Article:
For funding purposes, the aggregate funded status of defined benefit plans has fallen from 100% at the end of 2007 to 75% . . .

More than 50% of private defined benefit plans are less than 80% funded.

The aggregate contribution that employers will be required to make to such plans for 2009 could almost triple, from just over $50 billion to almost $150 billion.

The underfunding crisis matters because private pension plans, unlikely Social Security, are not fully backed by the full faith and credit of the United States government:

If a company fails while its pension plan is underfunded, the PBGC is obliged to pick up the plan and pay retired workers. But it may not pay the full pensions that workers thought they were going to get; in some cases, such as the steel companies and airlines that filed for bankruptcy in the 1990s and early 2000s, many workers who had retired early with their full promised pension saw their monthly checks cut by more than 25%. A 2008 PBGC study of 125 plans terminated between 1990 and 2005 found 16% of the 525,000 participants suffered an average benefit reduction of 28%. Of the 70,000 retirees of Bethlehem Steel, whose plan the PBGC took over on Apr. 30, 2003, about 11,000 lost benefits, typically $500 of their $2,050 average monthly check.

The PBGC itself is underfunded by $33.5 billion.

The Non-Problem Of Social Security Payroll Taxation

Harsanyi also proclaims:

How about those payroll taxes most of us pay to fund Medicare? Isn't it time that Washington instituted an opt-out clause so that future generations are able to select private options if they wish?

Yet, Americans are less concerned about taxes being too high than they have been at any time since 1956 (when the top marginal tax rate on incomes over $400,000 was 91%; the top marginal tax rate on incomes is now 35% and applies at a little more than $311,000 of income).

The Social Security tax base, in particular, has grown smaller:

[W]hen the maximum limitation was enacted, it caused 92 percent of earnings to be subject to social security tax on the employee. Over time, that percentage fell as real wages increased, and Congress amended the law and provided for cost-of-living increases to the specified maximum dollar amount. Yet, presently only 80 percent of wages are subject to social security taxation on the employee.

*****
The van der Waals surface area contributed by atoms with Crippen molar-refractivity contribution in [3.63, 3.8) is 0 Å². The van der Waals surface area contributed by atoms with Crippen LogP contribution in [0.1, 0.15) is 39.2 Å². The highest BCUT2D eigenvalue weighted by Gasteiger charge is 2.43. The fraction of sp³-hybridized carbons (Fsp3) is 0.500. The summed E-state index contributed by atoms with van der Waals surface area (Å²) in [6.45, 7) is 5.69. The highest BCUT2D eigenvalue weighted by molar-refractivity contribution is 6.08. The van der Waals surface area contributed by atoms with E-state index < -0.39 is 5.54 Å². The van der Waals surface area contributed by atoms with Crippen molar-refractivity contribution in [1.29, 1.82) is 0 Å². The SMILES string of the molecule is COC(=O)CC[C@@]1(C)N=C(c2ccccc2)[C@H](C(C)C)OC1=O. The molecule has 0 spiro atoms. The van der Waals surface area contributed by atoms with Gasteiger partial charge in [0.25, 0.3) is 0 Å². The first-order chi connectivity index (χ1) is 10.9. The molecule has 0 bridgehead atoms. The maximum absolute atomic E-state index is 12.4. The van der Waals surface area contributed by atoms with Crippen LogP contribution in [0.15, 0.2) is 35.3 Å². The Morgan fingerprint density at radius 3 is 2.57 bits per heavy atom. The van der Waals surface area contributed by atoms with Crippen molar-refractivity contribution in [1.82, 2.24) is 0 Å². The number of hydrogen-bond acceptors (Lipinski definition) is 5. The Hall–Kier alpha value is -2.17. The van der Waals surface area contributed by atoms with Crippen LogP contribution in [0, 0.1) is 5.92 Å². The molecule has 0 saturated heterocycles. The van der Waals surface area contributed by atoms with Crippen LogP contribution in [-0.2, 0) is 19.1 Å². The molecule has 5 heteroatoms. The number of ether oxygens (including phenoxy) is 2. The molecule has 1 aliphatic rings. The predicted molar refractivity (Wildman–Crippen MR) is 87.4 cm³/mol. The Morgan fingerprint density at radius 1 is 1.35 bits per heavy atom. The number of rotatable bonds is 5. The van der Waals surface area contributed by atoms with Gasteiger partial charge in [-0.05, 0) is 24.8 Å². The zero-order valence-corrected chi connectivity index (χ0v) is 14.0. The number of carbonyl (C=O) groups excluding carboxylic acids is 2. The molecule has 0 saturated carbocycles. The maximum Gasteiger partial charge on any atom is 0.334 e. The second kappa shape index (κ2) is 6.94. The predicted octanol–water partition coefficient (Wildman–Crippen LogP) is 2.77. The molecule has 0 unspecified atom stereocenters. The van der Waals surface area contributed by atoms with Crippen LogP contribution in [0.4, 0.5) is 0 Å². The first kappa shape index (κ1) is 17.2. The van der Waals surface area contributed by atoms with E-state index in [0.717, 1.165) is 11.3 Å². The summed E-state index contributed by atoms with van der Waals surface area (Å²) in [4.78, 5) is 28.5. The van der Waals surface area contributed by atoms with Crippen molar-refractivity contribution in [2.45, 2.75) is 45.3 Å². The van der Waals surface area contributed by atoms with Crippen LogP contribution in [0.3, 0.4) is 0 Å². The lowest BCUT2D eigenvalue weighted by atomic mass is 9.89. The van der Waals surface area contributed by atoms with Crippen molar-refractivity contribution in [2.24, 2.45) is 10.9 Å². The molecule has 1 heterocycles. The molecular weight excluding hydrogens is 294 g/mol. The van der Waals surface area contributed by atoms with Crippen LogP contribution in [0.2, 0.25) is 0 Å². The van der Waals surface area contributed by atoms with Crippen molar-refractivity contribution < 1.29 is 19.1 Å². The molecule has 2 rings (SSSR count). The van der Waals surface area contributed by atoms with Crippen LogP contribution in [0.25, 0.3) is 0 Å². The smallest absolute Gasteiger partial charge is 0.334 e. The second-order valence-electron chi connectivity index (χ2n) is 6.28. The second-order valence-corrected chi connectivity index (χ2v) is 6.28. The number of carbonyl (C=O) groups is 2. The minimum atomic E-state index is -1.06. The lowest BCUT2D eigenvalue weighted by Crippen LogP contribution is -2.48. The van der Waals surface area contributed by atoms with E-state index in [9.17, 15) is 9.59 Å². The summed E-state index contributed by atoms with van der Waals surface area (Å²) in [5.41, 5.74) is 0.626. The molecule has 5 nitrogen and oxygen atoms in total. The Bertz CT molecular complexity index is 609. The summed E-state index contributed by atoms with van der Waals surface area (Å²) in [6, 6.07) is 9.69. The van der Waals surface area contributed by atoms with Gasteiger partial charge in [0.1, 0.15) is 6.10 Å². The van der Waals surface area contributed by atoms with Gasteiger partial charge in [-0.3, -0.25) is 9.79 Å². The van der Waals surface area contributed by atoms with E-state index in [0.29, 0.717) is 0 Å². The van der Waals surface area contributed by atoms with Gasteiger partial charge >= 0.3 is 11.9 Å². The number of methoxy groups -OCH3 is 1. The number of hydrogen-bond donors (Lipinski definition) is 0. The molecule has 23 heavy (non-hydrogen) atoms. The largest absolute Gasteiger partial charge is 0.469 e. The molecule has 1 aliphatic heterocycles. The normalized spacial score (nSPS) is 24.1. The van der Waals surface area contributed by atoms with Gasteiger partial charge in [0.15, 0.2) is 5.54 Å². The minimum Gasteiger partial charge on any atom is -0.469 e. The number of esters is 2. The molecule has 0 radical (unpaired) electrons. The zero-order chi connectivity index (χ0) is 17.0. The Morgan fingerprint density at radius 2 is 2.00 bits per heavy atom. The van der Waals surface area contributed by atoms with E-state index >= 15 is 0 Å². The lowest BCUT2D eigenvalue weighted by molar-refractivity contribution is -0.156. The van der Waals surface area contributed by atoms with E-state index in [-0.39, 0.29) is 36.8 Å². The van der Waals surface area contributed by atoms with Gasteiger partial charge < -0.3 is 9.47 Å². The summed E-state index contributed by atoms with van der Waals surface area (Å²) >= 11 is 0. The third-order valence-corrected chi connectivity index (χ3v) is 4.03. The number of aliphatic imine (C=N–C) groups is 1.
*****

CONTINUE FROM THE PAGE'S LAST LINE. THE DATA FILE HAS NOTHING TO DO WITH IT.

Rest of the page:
Of course, in any situation where there is a positive rate of return on your tax dollar to you personally, it is hard to call that a tax in the ordinary sense at all. Mandatory contributions to private accounts would take money out of your paycheck just as reliably as Social Security does, but without any reliable promise that there would be a positive rate of return.

The Poverty Issue

The other problem with a "private option" for Social Security is that Social Security does more than simply facilitating savings for retirement. It is also the most effective anti-poverty program every invented, which eliminates all sorts of other social problems that take government money to address, which poverty creates.

While people should set aside enough savings for their retirement and secure adequate permanent disability insurance without being required by tax law to do so, the reality is that many do not (and this was true before Social Security was adopted, indeed this was the main reason that Social Security was adopted in the first place):